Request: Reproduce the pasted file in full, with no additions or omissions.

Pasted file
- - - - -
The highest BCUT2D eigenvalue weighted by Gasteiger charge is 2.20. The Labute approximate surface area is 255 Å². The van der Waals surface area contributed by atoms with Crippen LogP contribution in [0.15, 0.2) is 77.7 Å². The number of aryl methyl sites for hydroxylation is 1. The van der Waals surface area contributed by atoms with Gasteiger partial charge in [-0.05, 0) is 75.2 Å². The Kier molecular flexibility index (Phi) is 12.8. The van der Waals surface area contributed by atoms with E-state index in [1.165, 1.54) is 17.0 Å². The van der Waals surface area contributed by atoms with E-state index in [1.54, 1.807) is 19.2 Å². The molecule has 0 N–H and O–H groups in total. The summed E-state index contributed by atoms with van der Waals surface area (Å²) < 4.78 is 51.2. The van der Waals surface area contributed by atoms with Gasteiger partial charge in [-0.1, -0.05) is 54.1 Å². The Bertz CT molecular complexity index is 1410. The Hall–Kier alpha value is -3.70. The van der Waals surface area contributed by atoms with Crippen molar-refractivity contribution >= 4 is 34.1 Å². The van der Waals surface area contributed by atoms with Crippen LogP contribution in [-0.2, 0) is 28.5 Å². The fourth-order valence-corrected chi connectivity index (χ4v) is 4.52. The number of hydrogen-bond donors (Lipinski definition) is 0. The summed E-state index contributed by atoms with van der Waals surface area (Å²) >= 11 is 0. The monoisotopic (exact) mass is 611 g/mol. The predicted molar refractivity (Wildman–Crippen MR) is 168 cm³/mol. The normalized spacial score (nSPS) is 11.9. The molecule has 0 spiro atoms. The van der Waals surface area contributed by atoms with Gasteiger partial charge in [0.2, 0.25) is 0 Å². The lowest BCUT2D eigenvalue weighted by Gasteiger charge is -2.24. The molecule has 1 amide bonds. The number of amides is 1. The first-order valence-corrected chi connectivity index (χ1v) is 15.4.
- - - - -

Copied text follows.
The highest BCUT2D eigenvalue weighted by Gasteiger charge is 2.20. The Labute approximate surface area is 255 Å². The van der Waals surface area contributed by atoms with Crippen LogP contribution in [0.15, 0.2) is 77.7 Å². The number of aryl methyl sites for hydroxylation is 1. The van der Waals surface area contributed by atoms with Gasteiger partial charge in [-0.05, 0) is 75.2 Å². The Kier molecular flexibility index (Phi) is 12.8. The van der Waals surface area contributed by atoms with E-state index in [1.165, 1.54) is 17.0 Å². The van der Waals surface area contributed by atoms with E-state index in [1.54, 1.807) is 19.2 Å². The molecule has 0 N–H and O–H groups in total. The summed E-state index contributed by atoms with van der Waals surface area (Å²) < 4.78 is 51.2. The van der Waals surface area contributed by atoms with Gasteiger partial charge in [-0.1, -0.05) is 54.1 Å². The Bertz CT molecular complexity index is 1410. The Hall–Kier alpha value is -3.70. The van der Waals surface area contributed by atoms with Crippen molar-refractivity contribution >= 4 is 34.1 Å². The van der Waals surface area contributed by atoms with Crippen LogP contribution in [-0.2, 0) is 28.5 Å². The fourth-order valence-corrected chi connectivity index (χ4v) is 4.52. The number of hydrogen-bond donors (Lipinski definition) is 0. The summed E-state index contributed by atoms with van der Waals surface area (Å²) >= 11 is 0. The monoisotopic (exact) mass is 611 g/mol. The predicted molar refractivity (Wildman–Crippen MR) is 168 cm³/mol. The normalized spacial score (nSPS) is 11.9. The molecule has 0 spiro atoms. The van der Waals surface area contributed by atoms with Gasteiger partial charge in [0.2, 0.25) is 0 Å². The lowest BCUT2D eigenvalue weighted by Gasteiger charge is -2.24. The molecule has 1 amide bonds. The number of amides is 1. The first-order valence-corrected chi connectivity index (χ1v) is 15.4.